REDISCOVER GREAT LEADERSHIP: Reflection 7–Let your leadership give the world something to think about
I offer an approach to leadership that will give the world something to think about. I just cannot take failed leadership anymore! I am fed up and disgusted with our “leaders” in all walks of life; angry at the disastrous situations in politics, at the disgusting aspects of business greed, at the pathetic loss of direction from religion. I know leadership development is always within constraints, but we have to stop this roller coaster, initiate a shake-up of leadership that for too long has been immersed in incompetence, corruption, and secrecy, and has done so much harm to all organizations including religion. We must insist that people in charge be leaders; but this might be too much to expect given the culture of arrogance, corruption, greed, and selfishness that we see all around us and the desperate need of pseudo leaders to preserve the status quo. The steady and relentless erosion of values, of service to the common good, of generous dedication, of a vocational response to God’s call, must be replaced by a renewed dedication to spiritual leadership and to these values. This will happen slowly at first, one step and one leader at a time, but it will be contagious, and eventually will reach a critical mass, and then lots of people will think of leadership in a different way.
Our contemporary world evidences both the “kingdom of darkness” and the “kingdom of light,” but the former seems much more powerful than the latter. Good leadership is rare. Current forms of leadership are not working; even small problems become intractable, and we lack people who can break through the barriers that prevent resolution of important issues in politics, social life, and religion. Key people in the world need to think about new visions, priorities, relationships, goals, means, and strategies. We must find leaders who can create interruptions in the way we have been thinking, force us to stop and reflect, and open us to something different. We need leaders who will not prolong the best of the present, but lead us to the future from a vision of hope. We need leaders who will not embody the worst of humanity, but lead with an awareness that there exist two horizons to life—this one and the one beyond. We need leaders who will not pursue their own selfish goals, but lead from love, justice, and mutual appreciation. We need leaders who will not be fixated with getting to the top, but lead through an extensive commitment to service of others.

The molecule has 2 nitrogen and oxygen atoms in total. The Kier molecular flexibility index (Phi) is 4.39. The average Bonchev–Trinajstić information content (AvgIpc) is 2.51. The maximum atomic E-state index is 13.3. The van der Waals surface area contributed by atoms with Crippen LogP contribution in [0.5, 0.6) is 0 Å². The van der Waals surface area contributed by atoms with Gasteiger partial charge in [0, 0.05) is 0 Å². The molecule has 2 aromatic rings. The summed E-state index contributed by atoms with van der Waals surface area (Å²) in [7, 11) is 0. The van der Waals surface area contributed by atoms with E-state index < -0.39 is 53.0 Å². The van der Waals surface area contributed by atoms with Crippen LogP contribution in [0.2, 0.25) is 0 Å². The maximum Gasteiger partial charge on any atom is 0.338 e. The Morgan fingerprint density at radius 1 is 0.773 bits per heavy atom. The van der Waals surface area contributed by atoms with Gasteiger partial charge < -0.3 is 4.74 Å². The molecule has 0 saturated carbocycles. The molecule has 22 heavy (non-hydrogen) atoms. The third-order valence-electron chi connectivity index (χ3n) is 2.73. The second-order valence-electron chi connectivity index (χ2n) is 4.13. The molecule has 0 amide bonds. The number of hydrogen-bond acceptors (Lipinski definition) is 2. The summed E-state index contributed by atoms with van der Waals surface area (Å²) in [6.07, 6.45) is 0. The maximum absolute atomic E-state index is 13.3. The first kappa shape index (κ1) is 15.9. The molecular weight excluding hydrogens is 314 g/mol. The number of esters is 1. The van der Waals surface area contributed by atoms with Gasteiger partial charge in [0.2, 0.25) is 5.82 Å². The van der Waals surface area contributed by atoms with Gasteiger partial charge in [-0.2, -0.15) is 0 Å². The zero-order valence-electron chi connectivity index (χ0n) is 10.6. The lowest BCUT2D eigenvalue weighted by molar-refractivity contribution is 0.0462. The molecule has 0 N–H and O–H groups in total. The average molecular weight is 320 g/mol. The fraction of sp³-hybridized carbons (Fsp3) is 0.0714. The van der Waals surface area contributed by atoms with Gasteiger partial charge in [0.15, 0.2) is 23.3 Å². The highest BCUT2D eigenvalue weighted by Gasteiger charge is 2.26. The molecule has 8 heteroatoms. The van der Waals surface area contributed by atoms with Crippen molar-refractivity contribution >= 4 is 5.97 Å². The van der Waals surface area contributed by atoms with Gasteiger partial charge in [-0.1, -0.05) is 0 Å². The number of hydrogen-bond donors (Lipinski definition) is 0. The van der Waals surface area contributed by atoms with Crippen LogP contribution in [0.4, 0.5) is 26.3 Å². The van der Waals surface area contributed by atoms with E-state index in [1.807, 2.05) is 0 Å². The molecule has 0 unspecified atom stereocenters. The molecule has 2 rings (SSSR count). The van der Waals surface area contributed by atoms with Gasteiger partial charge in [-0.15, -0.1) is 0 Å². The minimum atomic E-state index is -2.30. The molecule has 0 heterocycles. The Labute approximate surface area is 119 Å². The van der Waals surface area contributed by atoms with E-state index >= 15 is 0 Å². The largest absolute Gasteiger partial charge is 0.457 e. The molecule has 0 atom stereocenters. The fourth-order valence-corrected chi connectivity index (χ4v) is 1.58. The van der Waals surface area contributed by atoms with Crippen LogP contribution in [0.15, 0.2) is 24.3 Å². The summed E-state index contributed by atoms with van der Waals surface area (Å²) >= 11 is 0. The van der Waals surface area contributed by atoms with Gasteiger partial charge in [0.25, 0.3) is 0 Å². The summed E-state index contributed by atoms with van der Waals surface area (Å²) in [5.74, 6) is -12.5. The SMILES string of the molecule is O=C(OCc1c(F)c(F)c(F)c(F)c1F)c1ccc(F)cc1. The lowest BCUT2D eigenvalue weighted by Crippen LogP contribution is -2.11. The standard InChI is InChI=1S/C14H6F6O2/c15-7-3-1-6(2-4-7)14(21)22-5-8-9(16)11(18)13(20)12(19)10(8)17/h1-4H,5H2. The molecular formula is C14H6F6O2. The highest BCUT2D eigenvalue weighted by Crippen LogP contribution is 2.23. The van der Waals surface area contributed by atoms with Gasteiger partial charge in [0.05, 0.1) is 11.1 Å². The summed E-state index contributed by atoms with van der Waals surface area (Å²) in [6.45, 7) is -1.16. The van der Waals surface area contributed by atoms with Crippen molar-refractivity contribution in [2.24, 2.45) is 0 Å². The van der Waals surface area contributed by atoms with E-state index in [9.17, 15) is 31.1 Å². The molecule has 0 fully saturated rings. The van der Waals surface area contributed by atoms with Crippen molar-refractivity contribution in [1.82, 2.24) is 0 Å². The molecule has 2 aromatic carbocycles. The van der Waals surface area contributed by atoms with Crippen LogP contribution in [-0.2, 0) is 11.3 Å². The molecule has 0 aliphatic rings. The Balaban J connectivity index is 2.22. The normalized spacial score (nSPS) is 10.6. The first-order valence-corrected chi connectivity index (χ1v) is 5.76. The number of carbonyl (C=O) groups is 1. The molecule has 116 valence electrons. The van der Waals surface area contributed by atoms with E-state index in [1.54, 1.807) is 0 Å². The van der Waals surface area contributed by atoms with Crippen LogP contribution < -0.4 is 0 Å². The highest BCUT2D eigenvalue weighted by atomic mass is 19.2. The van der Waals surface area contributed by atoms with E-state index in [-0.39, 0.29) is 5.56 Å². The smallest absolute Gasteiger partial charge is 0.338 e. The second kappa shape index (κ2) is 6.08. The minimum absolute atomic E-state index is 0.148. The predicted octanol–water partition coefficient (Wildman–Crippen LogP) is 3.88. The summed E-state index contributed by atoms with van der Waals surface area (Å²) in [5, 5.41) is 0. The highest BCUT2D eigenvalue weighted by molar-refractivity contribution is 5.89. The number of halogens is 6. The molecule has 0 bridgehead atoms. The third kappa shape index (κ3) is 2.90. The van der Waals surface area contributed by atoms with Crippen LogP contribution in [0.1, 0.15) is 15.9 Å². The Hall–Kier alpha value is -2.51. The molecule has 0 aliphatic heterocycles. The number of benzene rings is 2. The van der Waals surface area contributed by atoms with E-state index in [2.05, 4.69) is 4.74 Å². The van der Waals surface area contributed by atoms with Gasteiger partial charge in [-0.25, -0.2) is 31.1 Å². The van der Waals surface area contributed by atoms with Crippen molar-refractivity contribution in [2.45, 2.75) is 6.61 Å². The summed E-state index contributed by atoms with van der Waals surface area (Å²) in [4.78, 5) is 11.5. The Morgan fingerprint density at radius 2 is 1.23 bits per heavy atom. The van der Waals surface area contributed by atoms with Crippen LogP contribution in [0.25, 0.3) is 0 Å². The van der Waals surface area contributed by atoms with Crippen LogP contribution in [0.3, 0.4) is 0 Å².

There is always tension in leadership between the here and now and the there and then, between the already and the not yet. We need leaders with a new understanding of commitment, who work out of simplicity, who seek direction in contemplation, and who can unlock the potentials of the heart; leaders who act deliberately, always making decisions in light of what is the most loving thing to do. Their action is enlightened, they humbly revise all they do, and they are always involved in ongoing self-formation. The “kingdom of darkness” will not like this approach, but it is needed, and it is the focus of this book. Leaders today need always to review what constitutes good leadership and bad leadership.